Core Value 6: Responsive Discipleship
“Graduates from Christian schools are their schools’ living report cards.”20 A successful Christian school is one that produces students who desire to and are prepared to live out the Great Commission of making disciples of all nations (Matthew 28:19-20). In order to make disciples of the people of our world, students must be able to identify and understand “false perspectives. Only then will our students be able to speak coherently with people who are wedded to those false views and lead them toward the light.”21We cannot fall into the trap of sheltering students in order to “protect” them from non-Biblical perspectives. Rather, we must engage our students in conversations about what Truth is and how to dialogue with those who believe differently.
Engaging our students in this kind of conversation requires a curriculum allows us to do so. When curriculum is effectively structured, students understand that our world demonstrates God’s glory, and they are both invited and motivated to “respond with their whole lives”22 which includes evangelism and the sharing of their faith. Effective curriculum is guided by Biblical principles and “curriculum content and experiences should be chosen…[with consideration given to]… the relation of the Bible to the discipline.”23
Putting this into practice in the library starts by making available materials which present a variety perspectives. Undoubtedly, a Christian school library should contain a large amount of materials and resources written from a Christian perspective, but it should never be be made up of exclusively Christian resources and viewpoints. Such a library would be harmful to students by presenting them with a false reality of the world. The goal of a Christian school library should contain materials “which present both Christian and secular worldviews in a balanced manner, with the goal of using the secular materials to engage students in learning activities which ultimately lead to the discovery of Biblical Truth.”24 In doing so, our students are not just drones who have been indoctrinated with Biblical Truth. Rather, they are “Christians who think-”25 students who are versed in a variety of both secular and Christian viewpoints and choose the Biblical perspectives as their own.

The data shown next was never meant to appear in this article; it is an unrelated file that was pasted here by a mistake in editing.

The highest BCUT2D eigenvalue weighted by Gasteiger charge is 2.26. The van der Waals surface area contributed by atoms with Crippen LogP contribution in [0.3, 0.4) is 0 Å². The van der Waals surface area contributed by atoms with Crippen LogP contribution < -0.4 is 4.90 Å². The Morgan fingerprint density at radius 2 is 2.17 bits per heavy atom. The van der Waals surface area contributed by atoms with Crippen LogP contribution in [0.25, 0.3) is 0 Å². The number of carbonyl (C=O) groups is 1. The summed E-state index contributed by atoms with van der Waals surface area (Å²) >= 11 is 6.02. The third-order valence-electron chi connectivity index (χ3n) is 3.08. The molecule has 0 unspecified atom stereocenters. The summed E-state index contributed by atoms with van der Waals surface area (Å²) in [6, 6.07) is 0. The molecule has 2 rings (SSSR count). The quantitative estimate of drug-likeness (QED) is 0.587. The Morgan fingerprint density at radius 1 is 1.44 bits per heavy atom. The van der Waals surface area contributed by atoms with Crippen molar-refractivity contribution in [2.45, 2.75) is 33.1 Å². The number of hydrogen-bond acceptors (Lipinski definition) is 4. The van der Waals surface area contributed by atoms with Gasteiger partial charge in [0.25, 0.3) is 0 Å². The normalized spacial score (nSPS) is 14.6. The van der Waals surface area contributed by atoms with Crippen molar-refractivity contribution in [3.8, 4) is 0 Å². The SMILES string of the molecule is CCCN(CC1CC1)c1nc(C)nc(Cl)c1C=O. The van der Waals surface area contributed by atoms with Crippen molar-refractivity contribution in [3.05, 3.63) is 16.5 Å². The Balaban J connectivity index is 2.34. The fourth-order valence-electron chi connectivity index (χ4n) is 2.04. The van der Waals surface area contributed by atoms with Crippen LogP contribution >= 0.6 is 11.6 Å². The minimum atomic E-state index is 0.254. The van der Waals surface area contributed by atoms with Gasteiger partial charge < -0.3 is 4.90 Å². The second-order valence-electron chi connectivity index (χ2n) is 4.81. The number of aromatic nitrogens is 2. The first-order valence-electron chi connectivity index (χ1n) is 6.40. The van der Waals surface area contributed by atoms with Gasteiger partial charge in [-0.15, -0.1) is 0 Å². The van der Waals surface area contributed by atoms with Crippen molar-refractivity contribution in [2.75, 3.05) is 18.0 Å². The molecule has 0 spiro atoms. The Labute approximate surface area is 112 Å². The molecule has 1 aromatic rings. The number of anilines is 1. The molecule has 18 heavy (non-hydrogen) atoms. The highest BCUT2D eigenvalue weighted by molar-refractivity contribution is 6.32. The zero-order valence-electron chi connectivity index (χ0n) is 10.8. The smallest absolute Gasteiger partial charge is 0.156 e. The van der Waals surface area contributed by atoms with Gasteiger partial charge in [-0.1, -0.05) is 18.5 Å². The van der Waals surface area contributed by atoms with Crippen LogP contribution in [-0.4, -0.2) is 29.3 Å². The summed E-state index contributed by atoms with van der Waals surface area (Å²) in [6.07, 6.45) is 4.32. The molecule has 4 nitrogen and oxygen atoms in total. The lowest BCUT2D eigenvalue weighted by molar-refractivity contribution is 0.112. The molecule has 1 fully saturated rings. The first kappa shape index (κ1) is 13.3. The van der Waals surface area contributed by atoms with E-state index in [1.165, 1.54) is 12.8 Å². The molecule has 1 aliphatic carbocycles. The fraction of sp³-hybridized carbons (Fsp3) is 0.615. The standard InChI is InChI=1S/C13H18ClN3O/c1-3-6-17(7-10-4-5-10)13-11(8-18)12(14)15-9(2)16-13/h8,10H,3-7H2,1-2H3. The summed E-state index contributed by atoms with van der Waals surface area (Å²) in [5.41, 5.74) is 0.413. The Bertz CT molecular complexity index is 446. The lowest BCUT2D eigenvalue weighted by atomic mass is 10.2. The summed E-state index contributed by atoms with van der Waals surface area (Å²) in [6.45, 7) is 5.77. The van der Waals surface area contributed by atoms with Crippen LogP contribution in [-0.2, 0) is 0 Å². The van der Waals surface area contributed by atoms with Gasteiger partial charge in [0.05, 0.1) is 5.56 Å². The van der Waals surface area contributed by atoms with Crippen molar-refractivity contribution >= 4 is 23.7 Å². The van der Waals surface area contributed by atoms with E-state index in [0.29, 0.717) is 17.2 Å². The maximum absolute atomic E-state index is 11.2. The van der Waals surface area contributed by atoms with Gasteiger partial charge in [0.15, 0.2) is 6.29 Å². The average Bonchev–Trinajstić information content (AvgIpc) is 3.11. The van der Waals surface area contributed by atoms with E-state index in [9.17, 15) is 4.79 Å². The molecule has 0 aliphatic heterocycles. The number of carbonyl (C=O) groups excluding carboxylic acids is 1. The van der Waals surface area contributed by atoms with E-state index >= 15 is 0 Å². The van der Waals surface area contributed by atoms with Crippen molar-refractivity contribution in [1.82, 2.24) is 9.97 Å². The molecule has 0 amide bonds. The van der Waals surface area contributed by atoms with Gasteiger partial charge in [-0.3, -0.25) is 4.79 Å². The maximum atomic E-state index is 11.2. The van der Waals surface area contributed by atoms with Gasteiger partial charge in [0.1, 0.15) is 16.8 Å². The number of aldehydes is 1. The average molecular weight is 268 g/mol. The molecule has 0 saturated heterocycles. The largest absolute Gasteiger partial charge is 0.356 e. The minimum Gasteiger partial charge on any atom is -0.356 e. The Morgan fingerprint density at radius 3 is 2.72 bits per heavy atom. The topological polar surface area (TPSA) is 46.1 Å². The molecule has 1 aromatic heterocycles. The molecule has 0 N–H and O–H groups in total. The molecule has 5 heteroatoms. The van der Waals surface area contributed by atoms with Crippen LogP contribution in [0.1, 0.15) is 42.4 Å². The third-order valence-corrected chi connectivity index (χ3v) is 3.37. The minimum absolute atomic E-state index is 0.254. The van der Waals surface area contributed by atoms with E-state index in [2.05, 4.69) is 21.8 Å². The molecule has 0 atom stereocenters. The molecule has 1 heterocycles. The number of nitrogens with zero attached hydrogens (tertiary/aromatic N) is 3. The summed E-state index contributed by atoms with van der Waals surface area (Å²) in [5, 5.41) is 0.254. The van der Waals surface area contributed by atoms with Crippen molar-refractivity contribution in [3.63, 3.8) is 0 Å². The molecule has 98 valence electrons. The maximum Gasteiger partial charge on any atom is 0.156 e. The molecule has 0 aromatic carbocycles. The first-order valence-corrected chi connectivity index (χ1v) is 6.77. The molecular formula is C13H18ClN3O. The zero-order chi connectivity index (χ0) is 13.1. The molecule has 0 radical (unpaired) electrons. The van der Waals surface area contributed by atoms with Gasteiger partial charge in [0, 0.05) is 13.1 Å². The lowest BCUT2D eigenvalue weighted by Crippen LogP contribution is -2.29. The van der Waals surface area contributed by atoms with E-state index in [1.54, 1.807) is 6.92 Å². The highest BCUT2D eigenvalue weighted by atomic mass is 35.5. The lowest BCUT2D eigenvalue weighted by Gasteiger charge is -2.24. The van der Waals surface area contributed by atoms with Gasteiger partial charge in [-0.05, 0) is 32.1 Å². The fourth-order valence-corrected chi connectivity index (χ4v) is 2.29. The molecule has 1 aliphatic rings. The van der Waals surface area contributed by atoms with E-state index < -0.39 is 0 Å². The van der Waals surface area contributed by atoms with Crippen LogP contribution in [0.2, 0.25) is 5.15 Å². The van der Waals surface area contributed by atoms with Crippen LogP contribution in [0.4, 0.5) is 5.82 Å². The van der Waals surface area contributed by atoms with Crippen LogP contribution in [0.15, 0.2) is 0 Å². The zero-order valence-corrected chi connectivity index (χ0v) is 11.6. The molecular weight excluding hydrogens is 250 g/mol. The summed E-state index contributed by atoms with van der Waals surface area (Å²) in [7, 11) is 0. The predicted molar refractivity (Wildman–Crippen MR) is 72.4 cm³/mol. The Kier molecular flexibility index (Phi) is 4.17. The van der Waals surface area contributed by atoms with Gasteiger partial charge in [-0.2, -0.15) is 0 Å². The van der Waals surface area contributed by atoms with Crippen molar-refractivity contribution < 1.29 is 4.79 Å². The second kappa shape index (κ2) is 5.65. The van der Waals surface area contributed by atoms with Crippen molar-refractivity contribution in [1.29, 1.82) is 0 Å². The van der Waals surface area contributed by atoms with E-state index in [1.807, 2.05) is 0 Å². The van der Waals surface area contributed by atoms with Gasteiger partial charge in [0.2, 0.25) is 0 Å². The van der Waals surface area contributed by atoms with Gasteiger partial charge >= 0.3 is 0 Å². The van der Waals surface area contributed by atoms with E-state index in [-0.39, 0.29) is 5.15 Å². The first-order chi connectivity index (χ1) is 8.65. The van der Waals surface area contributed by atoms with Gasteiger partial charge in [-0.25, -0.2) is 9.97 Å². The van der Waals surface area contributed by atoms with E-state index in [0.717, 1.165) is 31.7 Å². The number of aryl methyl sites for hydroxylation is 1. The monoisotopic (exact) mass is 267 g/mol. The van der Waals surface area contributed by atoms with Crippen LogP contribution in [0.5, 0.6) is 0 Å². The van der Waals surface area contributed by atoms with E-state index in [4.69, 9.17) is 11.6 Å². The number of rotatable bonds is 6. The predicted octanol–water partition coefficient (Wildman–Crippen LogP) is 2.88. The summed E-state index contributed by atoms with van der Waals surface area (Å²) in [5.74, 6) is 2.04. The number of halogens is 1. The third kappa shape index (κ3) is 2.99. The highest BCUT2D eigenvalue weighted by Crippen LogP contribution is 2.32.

As Christian school educators we must constantly remind ourselves that our jobs are more than the means by which we earn our paychecks. Developing and understanding the reasons our philosophy of education reminds us that educating students is something God takes seriously and so should we. Becoming a good educator is not something we accomplish once and then move it. It is a continuous process of learning and growing both academically and spiritually. It is something we must consciously do and by doing so we are worshipping God.
1. Greene, Albert. Reclaiming the Future of Christian Education . 1998-01, 1998. 257. Print.↩
2. Foundations of Christian School Education . Colorado Springs, Col.: Association of Christian Schools International, 2003. 69. Print.↩
3. “Education.” Dictionary.com . N.p., n.d. Web. 29 Aug 2010.↩
4. Philosophy of Christian School Education. Videodisc. Colorado Springs, Colorado: Associaiton of Chrisitan Schools, 2005.↩
5. Graham, Donovan. Teaching redemptively. Colorado Springs, Col.: Assn. of Christian Schools Intl, 2003. 189. Print.↩
6. Foundations 70.↩
9. Foundations 73.↩
10. Graham 189.↩
12. Greene 61.↩
13. Foundations 74.↩
14. Foundations 76.↩
15. Foundations 77.↩
16. Literary Devices in the Bible: Metaphor.” Circle. Curriculum and Instruction Resource Center Linking Educators, 2010. Web. 29 Aug 2010. <http://circle.adventist.org/files/nadspiritual/Metaphor.pdf>..↩
18. Greene 235-242.↩
19. Greene 237.↩
20. Foundations 79.↩
21. Foundations 79.↩
22. Greene 257.↩
23. Greene 257.↩
24. Gonzalez, Lisa M. “Collection Development Philosophy.” Library media center policy. Valley Christian Schools, 2009.↩
25. Foundations. ↩